Spanish for Day of the Dead,Oct. 31 to Nov. 1, perhaps the most important holiday in Mexico. A time to remember dead family members usually begun with a candlelight procession to the cemetery, a picnic on the grave, and the decoration of an alter to the departed. Gifts of food and flowers are left on the grave.
See also
  • Halloween;
  • Samhain, the name of the Celtic holy day; and
  • All Souls Day
  • You can also celebrate Dia de los Muertos in many Hispanic communities of the USA. The Mission district of San Francisco goes all-out. Even if you don't want to go for the festivities, take a stroll down Mission sometime around November 1. Check out the storefronts: they're full of glitter, Christmas lights, and photos of Che Guevara and Cantinflas. The occasional Elvis, too. Bright, flashy, high-spirited. See if it doesn't make you think a little differently about death.

    An addition to node by bozon.

    Dia de los Muertos is indeed a Mexican holiday. Whether it is the most important holiday is a point of debate.

    Dia de los Muertos is largely a holiday celebrated in central Mexico and south. In northern Mexico, the holiday is largely ignored.

    A possibly more important holiday is the celebration of the Virgen de Guadalupe, the patron saint of Mexico. The date for this is December 12th.

    For an impressive list of Mexican holidays, see

    The Day of the Dead has its roots in Catholicism and All Saints' Day, reinterpreted by the Hispanic community in Mexico and elsewhere. In Mexico it is celebrated on November 1st and in Costa Rica it is celebrated on November 2nd, which offers a hint of its numerous interpretations.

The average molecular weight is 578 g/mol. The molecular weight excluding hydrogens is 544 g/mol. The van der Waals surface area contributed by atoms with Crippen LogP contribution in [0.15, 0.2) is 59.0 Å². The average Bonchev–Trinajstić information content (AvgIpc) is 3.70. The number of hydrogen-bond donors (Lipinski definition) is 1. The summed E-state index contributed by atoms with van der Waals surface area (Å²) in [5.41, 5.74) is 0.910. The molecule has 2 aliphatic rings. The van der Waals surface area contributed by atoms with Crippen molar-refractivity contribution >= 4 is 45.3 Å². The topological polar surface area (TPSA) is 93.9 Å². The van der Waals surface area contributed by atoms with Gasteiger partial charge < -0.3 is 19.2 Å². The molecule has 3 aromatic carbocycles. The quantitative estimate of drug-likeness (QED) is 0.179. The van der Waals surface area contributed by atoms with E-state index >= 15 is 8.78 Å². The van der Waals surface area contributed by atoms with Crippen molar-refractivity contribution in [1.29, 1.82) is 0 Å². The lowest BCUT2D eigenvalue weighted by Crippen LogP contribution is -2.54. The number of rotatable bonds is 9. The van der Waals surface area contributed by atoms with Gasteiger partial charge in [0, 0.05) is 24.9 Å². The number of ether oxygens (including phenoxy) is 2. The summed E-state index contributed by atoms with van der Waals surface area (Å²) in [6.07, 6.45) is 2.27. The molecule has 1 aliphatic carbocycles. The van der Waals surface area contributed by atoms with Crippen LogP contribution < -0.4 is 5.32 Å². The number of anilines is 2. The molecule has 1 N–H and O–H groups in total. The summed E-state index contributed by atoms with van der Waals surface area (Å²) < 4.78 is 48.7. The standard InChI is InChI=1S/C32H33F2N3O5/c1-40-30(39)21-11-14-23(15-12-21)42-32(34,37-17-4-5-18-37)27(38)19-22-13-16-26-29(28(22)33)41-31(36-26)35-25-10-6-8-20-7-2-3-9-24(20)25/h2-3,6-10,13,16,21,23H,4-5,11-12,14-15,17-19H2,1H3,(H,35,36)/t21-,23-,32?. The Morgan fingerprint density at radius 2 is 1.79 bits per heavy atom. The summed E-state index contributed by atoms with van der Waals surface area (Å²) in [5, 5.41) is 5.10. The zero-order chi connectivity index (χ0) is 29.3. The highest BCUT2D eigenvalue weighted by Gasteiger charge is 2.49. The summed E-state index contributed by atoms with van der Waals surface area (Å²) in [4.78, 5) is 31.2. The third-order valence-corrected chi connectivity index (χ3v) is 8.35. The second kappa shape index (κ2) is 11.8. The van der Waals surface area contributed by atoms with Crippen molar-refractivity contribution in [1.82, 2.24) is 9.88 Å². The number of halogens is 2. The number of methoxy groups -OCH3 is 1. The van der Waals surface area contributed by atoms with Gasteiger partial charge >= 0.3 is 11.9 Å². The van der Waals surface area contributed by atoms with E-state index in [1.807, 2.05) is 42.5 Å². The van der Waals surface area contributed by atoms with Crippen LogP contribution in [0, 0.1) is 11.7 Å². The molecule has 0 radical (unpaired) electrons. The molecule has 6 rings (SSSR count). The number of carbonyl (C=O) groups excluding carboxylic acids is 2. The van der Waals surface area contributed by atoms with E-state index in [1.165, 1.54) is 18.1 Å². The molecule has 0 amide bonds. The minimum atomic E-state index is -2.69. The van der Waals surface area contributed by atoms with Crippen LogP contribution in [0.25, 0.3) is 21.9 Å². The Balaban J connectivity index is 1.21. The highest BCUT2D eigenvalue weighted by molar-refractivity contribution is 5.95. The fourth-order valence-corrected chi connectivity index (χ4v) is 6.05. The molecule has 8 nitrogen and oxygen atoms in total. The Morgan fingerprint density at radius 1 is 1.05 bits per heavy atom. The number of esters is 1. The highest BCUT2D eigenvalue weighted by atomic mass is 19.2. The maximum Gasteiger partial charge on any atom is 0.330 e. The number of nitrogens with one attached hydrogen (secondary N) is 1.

It is often used as a sort of memorial day, where family and friends as well as national heroes are remembered. In some places, altars are erected and the favorite foods of the deceased are served in banquet style with friends and neighbors in attendance. Photographs and remembrances are displayed on altars, following in the belief that the deceased visit on this special day. Trips to the church and to the graves of loved ones are made and there is more celebrating than grieving.

    There are those who see these festivities as pagan in nature or just plain foolishness. Draped in the old Catholic traditions combined with Aztec and Mayan tradition, many see these activities as antiquated Third World posturing. Is it? To honor the dead and to believe that their spirits visit when we make them most welcome isn't all that out of touch with much that is "New Age" or the latest alternative philosophy. To celebrate the memory of those who have walked amongst us and left an indelible impression is most assuredly not madness. Life and death go hand in hand. Perhaps on the other side of the fence there are those who spend a day celebrating Dia de la Vida.

    Source: Mrs Dead Guy
    For those interested, Dia del Hombre Muerto is November 3rd

    We only come to sleep, only to dream. 
    It is not true, 
    it is not true that we come to live on this earth! 
    We become as spring weeds, 
    we grow green and open the petals of our hearts; 
    our body is a plant in flower, 
    it gives flowers and it dies away. 
    Oh, we will go...rejoice! 
    I, Netzahualcóyotl, say. 
    Does one really live with roots in this earth? 
    Not always on this earth, 
    only a little while here! 
    Even jade breaks; 
    just as gold breaks, 
    Even the quetzal plumes fall apart: 
    Not always on this earth, 
    only a little while here! 
    (poet and king of Tezcoco 1402-1472) 
    I think the thing that most impressed me as a child when visiting Mexico just prior to Las Dias de los Muertos were the trinkets. Candy, bread, cake ... plastic, paper mache, cut out papers, clay, tin ... you name the medium and there be bones there. Celebratory bones, dancing skeletons, grinning little sugar skulls with names on them. The candy skulls were pure sugar, awful, like the stuff on top of birthday cakes. The “toys” were so confusing – such happy little dead things, not scary at all ... articulated marionette skeletons, little hands on chains, skull beads on string, little shin bones in decorated boxes, cards and cartoons with people doing what people do but made of bones ...bones, bones, *smiling* everywhere.